REI lists 17 one-person tents, 14 of which are freestanding. They range in price from $130 to $400. They range in square footage from 16 to 28, with vestibules from 4 to 10 square feet, and weight from 1 pound 10 ounces to 3 pounds 10 ounces. Pay more attention to the "packaged weight" rather than the "minimum weight". What you carry will be somewhere in between, but probably closer to the packaged weight.

I think a good overall compromise is the Marmot Eos 1 at $250, 2 pounds 7 ounces (minimum) or 2 pounds 13 ounces (packaged), 21 square feet with 7.85 square feet of vestibule.

Offline BikingBrian

Re: Tent - One Person and Freestanding?
« Reply #7 on: January 02, 2014, 01:24:37 pm »
In addition to a bivy sack, my current tents are the Sierra Designs Lookout CD (which I've used for 2 people) and a Kelty Zen (which I've used solo, but it's not freestanding). Looking back at the specs, their advertised capacities are really N+1. So I'll expand my search to 2 person tents. BTW, I'm also tall at 6'2", so that may play into tent selection. It also needs to be able to fit my long version of the NeoAir XLite sleeping pad, which is 77" in length.

Offline dkoloko

Re: Tent - One Person and Freestanding?
« Reply #8 on: January 02, 2014, 01:59:54 pm »
First, understand that "free standing" does not mean no stakes. My tent, which I like,
https://www.bigagnes.com/Products/Detail/Tent/SeedhouseSL1,
needs stakes to be usuable, while meeting the industry definition of free standing.

As  to two person tent for one, I have had a number of two person tents for mostly solo use; I am more happy with the one person tent above.

Offline mbattisti

Re: Tent - One Person and Freestanding?
« Reply #9 on: January 02, 2014, 08:49:31 pm »
another vote for the Hubba Hubba

Offline Old Guy New Hobby

Re: Tent - One Person and Freestanding?
« Reply #10 on: January 03, 2014, 09:16:29 am »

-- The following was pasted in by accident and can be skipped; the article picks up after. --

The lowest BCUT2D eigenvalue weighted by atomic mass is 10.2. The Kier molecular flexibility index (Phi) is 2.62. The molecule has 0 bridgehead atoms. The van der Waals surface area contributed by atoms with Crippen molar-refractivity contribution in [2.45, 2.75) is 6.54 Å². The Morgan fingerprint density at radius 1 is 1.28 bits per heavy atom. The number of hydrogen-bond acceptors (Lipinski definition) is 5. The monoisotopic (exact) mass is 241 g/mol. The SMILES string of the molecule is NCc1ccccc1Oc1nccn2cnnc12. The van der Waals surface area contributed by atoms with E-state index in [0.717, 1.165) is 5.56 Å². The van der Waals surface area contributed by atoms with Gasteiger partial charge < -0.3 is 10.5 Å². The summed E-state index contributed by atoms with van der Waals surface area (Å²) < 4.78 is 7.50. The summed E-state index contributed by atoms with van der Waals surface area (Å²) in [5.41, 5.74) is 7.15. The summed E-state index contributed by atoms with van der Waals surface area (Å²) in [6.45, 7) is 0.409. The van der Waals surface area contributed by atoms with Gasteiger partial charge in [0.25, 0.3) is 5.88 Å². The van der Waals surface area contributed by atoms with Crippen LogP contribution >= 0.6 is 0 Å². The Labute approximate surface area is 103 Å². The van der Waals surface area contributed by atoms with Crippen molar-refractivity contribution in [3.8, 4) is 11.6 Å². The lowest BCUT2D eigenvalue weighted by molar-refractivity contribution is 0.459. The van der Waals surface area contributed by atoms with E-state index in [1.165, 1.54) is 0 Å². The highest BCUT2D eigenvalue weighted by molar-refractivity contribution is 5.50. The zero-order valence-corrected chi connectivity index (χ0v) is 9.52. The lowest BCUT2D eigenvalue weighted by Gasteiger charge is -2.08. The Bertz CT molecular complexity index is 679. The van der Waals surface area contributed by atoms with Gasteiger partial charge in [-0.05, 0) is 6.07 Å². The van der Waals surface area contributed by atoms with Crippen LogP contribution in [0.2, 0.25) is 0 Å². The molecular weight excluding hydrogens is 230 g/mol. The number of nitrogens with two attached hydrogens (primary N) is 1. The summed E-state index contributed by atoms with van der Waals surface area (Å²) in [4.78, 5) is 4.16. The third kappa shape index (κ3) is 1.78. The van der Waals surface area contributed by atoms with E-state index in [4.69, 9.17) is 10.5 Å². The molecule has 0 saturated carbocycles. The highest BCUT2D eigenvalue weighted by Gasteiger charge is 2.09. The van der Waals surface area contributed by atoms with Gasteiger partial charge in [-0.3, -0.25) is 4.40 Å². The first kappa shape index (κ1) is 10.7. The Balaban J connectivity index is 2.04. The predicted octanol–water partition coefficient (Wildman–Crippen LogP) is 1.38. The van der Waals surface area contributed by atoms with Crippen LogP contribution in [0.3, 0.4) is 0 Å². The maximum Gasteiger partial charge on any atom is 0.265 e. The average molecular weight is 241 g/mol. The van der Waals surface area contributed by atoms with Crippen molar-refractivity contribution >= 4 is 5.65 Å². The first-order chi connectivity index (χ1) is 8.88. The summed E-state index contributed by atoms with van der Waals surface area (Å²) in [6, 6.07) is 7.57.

"Big Agnes" or "Hubba Hubba" are both popular tents. Do you suppose the very cool names have something to do with it? Mine is the Hubba Hubba, and it has served me well. Their customer service is great. I packed my fly wet and left it too long. When I finally unpacked it, there were ugly dots of mold all over the fly. The company was very helpful in getting me a new fly without buying the whole tent.

Offline Pat Lamb

Re: Tent - One Person and Freestanding?
« Reply #11 on: January 03, 2014, 09:37:24 am »
BTW, I'm also tall at 6'2", so that may play into tent selection. It also needs to be able to fit my long version of the NeoAir XLite sleeping pad, which is 77" in length.

Definitely try the tents.  In several tents I was brushing the head and foot when I lay down.  Just like the time in the Tetons when the mosquitos were chewing my feet because they were up against the side walls.

Offline bong_crosby

Re: Tent - One Person and Freestanding?
« Reply #12 on: January 08, 2014, 08:28:35 pm »
A little more info would help.  What's your budget?  How many consecutive nights are you looking at sleeping in the tent?  What part of the country will it be used?  Stuff like that.

So, with that said, if you're planning on spending more than a couple weeks on the road, then like others have said, a 2-person would be the way to go.  Having a place to spread out at the end of the day or when the weather turns is worth the weight penalty.  Big Agnes is a quality company and you can get a 2P that weighs less than some 1Ps, but they are spendy.

If you're going to be using the tent in a humid or wet environment, check reviews to make sure it's well ventilated and dry. 

Offline lvmelini@comcast.net

Re: Tent - One Person and Freestanding?
« Reply #13 on: January 20, 2014, 09:40:59 pm »
PDLamb gave great advice. My wife and I exclusively use 3-person tents (REI or Big Agnes) for bike touring. For the extra pound (or less over a 2-person tent) we have much more moving about space and headroom. However I am just under 5'6" and my wife is a bit shorter so I use the length of the tent for storing gear. At 6'2" you will need the length to be comfortable. I would look at the  head room and length of the tent and not worry so much about weight. I doubt if you will find this in a one-person tent. Perhaps you will.

Offline DaveB

Re: Tent - One Person and Freestanding?
« Reply #14 on: January 21, 2014, 09:53:07 am »
For comfort I've always taken the N+1 advice a bit further and recommend 2*N as a size to get. For 2 people I want a 4-person tent. That can get either heavy or expensive or both but it assures you aren't continually bumping into each other and gives space for your needed gear inside with you.  I've camped with two of us in what was advertised as a 3-person tent and three of us in a 4-person tent and it was really crowded.